Law Students

New Law School Could Join Consolidated School in Rio Grande Valley
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Two bills were recently filed in the House of Representatives in Texas that would allow university systems to establish a law school in Cameron or Hidalgo counties, according to The Daily Texan.

The UT System vice chancellor for governmental relations, Barry McBee, said that the System is prioritizing establishing a consolidated university instead of establishing a law school.

  
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“Our initial goal is the successful creation of the new university,” McBee said. “If legislation passes and other systems wish to establish a law school, we would not stand in the way of that and would look forward to partnering with them in some fashion.”

The bills would combine the University of Texas at Brownsville, the University of Texas-Pan American and the Regional Academic Health Center in Harlingen into one institution. The new combined institution would have access to the Permanent University Fund, which is a $1.3 billion state endowment that allocates money to institutions in the Texas A&M and UT systems. The Regional Academic Health Center would turn into a medical school.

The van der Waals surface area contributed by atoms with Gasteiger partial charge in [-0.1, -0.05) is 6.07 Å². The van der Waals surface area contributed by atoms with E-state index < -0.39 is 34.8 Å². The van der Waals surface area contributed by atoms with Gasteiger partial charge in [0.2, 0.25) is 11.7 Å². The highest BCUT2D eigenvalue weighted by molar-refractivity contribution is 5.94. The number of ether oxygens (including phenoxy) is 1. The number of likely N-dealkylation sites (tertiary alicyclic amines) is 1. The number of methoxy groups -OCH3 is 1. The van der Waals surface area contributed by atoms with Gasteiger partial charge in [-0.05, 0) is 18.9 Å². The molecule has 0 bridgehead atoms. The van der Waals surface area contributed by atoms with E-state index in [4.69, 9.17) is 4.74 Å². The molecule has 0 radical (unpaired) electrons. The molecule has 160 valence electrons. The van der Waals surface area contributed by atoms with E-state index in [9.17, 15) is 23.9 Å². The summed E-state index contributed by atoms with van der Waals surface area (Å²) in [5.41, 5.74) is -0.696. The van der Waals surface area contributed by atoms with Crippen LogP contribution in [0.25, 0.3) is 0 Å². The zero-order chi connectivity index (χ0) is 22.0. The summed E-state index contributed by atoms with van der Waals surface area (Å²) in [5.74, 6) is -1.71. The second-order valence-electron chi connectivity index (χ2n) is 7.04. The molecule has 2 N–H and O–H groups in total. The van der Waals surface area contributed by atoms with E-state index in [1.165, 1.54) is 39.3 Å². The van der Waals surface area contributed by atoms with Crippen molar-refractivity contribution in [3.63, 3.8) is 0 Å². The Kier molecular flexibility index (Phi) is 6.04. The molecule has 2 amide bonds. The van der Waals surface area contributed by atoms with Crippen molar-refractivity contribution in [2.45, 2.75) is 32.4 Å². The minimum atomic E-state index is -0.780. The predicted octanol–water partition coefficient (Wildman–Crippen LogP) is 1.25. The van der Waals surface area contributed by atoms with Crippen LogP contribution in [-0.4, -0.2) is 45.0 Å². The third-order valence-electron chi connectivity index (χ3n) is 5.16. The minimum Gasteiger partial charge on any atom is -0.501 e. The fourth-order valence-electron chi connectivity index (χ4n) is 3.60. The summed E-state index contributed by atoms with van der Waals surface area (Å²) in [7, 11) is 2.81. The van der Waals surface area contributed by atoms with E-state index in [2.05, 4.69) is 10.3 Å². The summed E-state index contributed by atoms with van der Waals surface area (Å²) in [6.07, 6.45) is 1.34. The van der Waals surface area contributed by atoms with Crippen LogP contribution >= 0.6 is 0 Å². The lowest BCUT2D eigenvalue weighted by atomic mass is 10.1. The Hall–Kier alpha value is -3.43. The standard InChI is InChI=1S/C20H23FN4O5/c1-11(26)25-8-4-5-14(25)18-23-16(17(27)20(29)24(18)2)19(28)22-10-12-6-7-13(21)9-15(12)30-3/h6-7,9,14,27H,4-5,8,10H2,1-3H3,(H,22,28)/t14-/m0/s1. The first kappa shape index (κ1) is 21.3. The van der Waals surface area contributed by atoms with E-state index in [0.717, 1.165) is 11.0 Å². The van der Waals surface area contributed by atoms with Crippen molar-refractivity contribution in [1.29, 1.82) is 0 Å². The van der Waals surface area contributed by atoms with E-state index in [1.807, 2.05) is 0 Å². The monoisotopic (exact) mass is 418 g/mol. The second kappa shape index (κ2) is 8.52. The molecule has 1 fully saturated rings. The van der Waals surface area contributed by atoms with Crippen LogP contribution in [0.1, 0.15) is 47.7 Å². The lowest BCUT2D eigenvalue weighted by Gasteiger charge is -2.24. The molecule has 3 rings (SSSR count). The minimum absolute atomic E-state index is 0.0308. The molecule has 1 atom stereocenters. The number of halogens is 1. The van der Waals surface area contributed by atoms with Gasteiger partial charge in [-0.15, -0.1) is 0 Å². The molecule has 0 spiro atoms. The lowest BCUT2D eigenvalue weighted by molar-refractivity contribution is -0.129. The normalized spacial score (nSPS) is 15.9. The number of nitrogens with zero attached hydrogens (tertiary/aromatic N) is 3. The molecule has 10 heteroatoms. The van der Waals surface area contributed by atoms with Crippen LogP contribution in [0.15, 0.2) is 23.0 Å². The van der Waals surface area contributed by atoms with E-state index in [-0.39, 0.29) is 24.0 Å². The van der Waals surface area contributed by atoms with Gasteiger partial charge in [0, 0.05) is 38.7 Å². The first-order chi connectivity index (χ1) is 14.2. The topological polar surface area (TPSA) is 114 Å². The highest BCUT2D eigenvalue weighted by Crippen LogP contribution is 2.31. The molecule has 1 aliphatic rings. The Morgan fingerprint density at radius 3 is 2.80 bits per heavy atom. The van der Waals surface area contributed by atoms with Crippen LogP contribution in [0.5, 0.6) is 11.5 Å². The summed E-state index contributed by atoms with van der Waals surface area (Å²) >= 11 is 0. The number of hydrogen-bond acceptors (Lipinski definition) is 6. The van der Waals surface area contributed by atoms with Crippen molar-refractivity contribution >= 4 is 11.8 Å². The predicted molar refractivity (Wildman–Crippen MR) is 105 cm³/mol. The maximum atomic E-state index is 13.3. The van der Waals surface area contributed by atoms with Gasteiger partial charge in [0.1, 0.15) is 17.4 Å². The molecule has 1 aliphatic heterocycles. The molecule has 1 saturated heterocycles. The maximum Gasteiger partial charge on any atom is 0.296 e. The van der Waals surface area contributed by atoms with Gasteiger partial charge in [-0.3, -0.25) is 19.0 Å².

The Texas Higher Education Coordinating Board recommended against starting a new law school in a report from 2010. They cited data that said the state does not face a shortage of lawyers.

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State Rep. Eddie Lucio III, D-Harlingen filed a bill that would permit the UT System Board of Regents the ability to create a law school. He also noted that the bill could be amended to permit other schools to establish a law school in the Valley.

The state would spend $80 million during a five-year period on construction, hiring faculty, and operations for the proposed law school.



“I’m not naive to the cost restraints of establishing a new school,” Lucio said. “I’m not naive to the fact that we’re going to probably spend a substantial amount of money establishing this umbrella university in South Texas, but we can’t stop having the conversation.”

The State Bar of Texas conducted a study of attorney population density for 2011-2012. The study said that Cameron County has one lawyer for every 768 residents and Hidalgo County has one attorney for every 832 residents. In comparison, Travis County has one lawyer for every 115 residents, Bexar County has one lawyer for every 320 residents and Harris County has one lawyer for every 193 residents.

A separate bill was filed by State Rep. Armando “Mando” Martinez, D-Weslaco. The bill would create a law school in the Valley.

“If we’re pushing a medical school and understand that we don’t have a medical school close by, why not have a law school?” Martinez said. “We should be afforded the same opportunity as the rest of the state.”

 

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